Things move very quickly, you have to publish very fast off of your results, things are always changing. This is why perhaps in the sciences, they favor a style like APA that highlights the dates. On the other side of things, you have very rural disciplines. So you can think of these as homesteaders, people who don't like to be fenced in. And in fact, sometimes in the humanities, if anybody gets too close to you and starts doing the same sort of research you're doing, you purposely might change your focus and get a little bit farther out into the frontier. These groups are focusing on individuality and novelty in the ways that they approach their research. So once MacDonald has sort of taken a look at all of these different disciplines, the next step is to think about, well how do you learn to write in a discipline?
As she says, "Any suggestions about changing in academic writing involve understanding of the complexities of the different writings styles. So blanket condemnations of passive verbs for instance, or prescriptions for vividly concrete verbs, are largely ineffectual because they do not take into account either the historical situatedness, or the complex of knowledge-making goals and rhetorical situations represented in different kinds of academic writing," end quote. So if you worked in a writing center for example, it might be tempting to see a lab report and begin to criticize them for having passive verbs, when actually that's very appropriate in that kind of discipline. I think what MacDonald is suggesting here is that disciplines are unique from each other, and it might be worthwhile to sort of appreciate where they're coming from and just kind of accept it. If you're learning to write within a specific discipline, she suggests that you go through four stages. The first is nonacademic writing -- so casual personal writing.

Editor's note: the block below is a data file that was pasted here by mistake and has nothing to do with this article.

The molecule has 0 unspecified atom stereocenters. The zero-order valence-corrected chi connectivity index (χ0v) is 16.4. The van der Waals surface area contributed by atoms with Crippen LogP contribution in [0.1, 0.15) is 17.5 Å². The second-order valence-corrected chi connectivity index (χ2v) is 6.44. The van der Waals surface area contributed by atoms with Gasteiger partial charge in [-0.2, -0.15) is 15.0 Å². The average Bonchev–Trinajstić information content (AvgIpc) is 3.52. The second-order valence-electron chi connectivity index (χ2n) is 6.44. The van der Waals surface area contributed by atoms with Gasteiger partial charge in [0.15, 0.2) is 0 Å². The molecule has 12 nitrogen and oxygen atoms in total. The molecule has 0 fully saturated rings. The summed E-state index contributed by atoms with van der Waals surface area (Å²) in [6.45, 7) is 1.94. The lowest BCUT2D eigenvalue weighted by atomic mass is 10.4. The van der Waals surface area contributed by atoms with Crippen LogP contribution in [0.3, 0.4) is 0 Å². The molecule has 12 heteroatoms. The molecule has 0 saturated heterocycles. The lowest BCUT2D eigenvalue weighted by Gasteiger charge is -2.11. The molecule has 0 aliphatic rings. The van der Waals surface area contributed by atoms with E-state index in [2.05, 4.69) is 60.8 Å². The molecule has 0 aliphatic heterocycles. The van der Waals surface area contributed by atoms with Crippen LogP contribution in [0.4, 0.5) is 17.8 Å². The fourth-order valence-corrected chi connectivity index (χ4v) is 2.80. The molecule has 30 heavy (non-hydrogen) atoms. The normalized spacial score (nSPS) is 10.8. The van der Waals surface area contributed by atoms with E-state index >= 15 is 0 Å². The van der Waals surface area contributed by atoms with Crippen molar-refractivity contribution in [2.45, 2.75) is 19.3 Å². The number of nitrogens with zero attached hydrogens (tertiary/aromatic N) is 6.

Texts, blogs, things like that. Then in stage two, you learn what she calls generalized academic writing, concerned with stating claims, offering evidence, respecting other people's opinions, and learning to write with authority. Level two is kind of the stuff that we think of as happening in first year composition. In level three, she talks about novice approximations of particular disciplinary ways of making knowledge. So this would be like as you move into your discipline, you begin to write more and more lab reports, or you co-author on a paper -- things like that. Finally, you've reached level four, which is expert insider prose when you're really deep in the discipline. So MacDonald suggests that disciplines aren't all the same. And the types of writing that they do may reflect different priorities. Even though you may be solidly entrenched in the world of English and words, think about that next time you talk with somebody who identifies as an economist, or a psychologist, or a physicist, or a chemist. The way that you talk about academic writing may be very different from the way they do.
[shakers and acoustic guitar music]
Wed, 1 June 2016
Welcome to Mere Rhetoric the podcast for beginners and insiders about the ideas, people and movements that have shaped rhetorical history. Contact us at email@example.com or through Twitter @mererhetoricked. This is a rebroadcasted episode
And guys. Guys, today we address the last of the three traditional branches of rhetoric. This makes me sad. We had the Law and Order rush of judicial or forensic rhetoric and the pageantry of epideictic rhetoric and today we come to deliberative, or political rhetoric. And then we won’t have any more branches of rhetoric, because if there’s one thing Aristotle loved, it’s breaking things down into threes.